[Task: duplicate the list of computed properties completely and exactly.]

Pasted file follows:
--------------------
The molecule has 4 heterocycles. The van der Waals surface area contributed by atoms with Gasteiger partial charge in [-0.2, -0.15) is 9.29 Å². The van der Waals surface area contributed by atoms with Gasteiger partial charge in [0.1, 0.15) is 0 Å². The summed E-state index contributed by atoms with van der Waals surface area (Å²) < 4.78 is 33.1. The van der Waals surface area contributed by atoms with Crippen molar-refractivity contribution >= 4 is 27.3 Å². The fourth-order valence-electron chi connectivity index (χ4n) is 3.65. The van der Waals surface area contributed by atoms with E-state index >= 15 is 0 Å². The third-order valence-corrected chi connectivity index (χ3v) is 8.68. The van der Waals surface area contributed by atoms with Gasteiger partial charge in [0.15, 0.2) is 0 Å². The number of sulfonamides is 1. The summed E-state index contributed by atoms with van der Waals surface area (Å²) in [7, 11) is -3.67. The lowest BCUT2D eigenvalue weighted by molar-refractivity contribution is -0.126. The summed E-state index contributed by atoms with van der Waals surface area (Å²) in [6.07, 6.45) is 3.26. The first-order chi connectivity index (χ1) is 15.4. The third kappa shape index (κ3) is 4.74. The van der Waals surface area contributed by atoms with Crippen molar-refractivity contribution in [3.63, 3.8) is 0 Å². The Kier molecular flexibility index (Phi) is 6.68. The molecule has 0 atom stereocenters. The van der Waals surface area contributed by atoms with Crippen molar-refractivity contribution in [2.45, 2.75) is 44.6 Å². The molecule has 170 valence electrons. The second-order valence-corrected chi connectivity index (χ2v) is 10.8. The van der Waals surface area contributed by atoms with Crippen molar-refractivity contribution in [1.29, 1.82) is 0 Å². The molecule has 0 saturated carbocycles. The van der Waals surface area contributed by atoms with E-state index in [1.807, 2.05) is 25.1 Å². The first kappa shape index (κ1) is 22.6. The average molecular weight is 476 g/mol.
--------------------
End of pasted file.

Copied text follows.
The molecule has 4 heterocycles. The van der Waals surface area contributed by atoms with Gasteiger partial charge in [-0.2, -0.15) is 9.29 Å². The van der Waals surface area contributed by atoms with Gasteiger partial charge in [0.1, 0.15) is 0 Å². The summed E-state index contributed by atoms with van der Waals surface area (Å²) < 4.78 is 33.1. The van der Waals surface area contributed by atoms with Crippen molar-refractivity contribution >= 4 is 27.3 Å². The fourth-order valence-electron chi connectivity index (χ4n) is 3.65. The van der Waals surface area contributed by atoms with E-state index >= 15 is 0 Å². The third-order valence-corrected chi connectivity index (χ3v) is 8.68. The van der Waals surface area contributed by atoms with Gasteiger partial charge in [0.15, 0.2) is 0 Å². The number of sulfonamides is 1. The summed E-state index contributed by atoms with van der Waals surface area (Å²) in [7, 11) is -3.67. The lowest BCUT2D eigenvalue weighted by molar-refractivity contribution is -0.126. The summed E-state index contributed by atoms with van der Waals surface area (Å²) in [6.07, 6.45) is 3.26. The first-order chi connectivity index (χ1) is 15.4. The third kappa shape index (κ3) is 4.74. The van der Waals surface area contributed by atoms with Crippen molar-refractivity contribution in [3.63, 3.8) is 0 Å². The Kier molecular flexibility index (Phi) is 6.68. The molecule has 0 atom stereocenters. The van der Waals surface area contributed by atoms with Crippen molar-refractivity contribution in [2.45, 2.75) is 44.6 Å². The molecule has 170 valence electrons. The second-order valence-corrected chi connectivity index (χ2v) is 10.8. The van der Waals surface area contributed by atoms with Crippen molar-refractivity contribution in [1.29, 1.82) is 0 Å². The molecule has 0 saturated carbocycles. The van der Waals surface area contributed by atoms with E-state index in [1.807, 2.05) is 25.1 Å². The first kappa shape index (κ1) is 22.6. The average molecular weight is 476 g/mol.